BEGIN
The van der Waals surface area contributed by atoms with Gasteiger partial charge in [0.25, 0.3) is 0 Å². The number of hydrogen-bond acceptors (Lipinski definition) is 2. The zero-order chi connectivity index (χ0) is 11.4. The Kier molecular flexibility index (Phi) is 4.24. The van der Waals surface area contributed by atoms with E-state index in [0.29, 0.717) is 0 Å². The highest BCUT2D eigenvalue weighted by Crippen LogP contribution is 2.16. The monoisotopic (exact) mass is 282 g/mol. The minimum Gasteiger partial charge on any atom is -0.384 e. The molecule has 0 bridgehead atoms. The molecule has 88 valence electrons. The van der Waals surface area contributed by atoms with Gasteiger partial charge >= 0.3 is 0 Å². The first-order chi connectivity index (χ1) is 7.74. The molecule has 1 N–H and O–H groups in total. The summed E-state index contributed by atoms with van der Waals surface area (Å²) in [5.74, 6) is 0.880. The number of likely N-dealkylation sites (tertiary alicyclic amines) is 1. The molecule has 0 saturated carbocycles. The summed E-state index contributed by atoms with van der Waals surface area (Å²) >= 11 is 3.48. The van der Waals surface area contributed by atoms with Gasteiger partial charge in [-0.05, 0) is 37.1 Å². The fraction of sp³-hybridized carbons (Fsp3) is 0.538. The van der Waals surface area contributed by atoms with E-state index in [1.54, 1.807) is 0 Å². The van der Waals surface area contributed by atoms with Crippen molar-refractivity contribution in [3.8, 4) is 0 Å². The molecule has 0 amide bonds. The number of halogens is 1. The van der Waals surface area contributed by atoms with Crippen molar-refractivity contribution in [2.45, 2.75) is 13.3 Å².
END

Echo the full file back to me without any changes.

The van der Waals surface area contributed by atoms with Gasteiger partial charge in [0.25, 0.3) is 0 Å². The number of hydrogen-bond acceptors (Lipinski definition) is 2. The zero-order chi connectivity index (χ0) is 11.4. The Kier molecular flexibility index (Phi) is 4.24. The van der Waals surface area contributed by atoms with E-state index in [0.29, 0.717) is 0 Å². The highest BCUT2D eigenvalue weighted by Crippen LogP contribution is 2.16. The monoisotopic (exact) mass is 282 g/mol. The minimum Gasteiger partial charge on any atom is -0.384 e. The molecule has 0 bridgehead atoms. The molecule has 88 valence electrons. The van der Waals surface area contributed by atoms with Gasteiger partial charge >= 0.3 is 0 Å². The first-order chi connectivity index (χ1) is 7.74. The molecule has 1 N–H and O–H groups in total. The summed E-state index contributed by atoms with van der Waals surface area (Å²) in [5.74, 6) is 0.880. The number of likely N-dealkylation sites (tertiary alicyclic amines) is 1. The molecule has 0 saturated carbocycles. The summed E-state index contributed by atoms with van der Waals surface area (Å²) >= 11 is 3.48. The van der Waals surface area contributed by atoms with Gasteiger partial charge in [-0.05, 0) is 37.1 Å². The fraction of sp³-hybridized carbons (Fsp3) is 0.538. The van der Waals surface area contributed by atoms with E-state index in [1.54, 1.807) is 0 Å². The van der Waals surface area contributed by atoms with Crippen molar-refractivity contribution in [3.8, 4) is 0 Å². The molecule has 0 amide bonds. The number of halogens is 1. The van der Waals surface area contributed by atoms with Crippen molar-refractivity contribution in [2.45, 2.75) is 13.3 Å².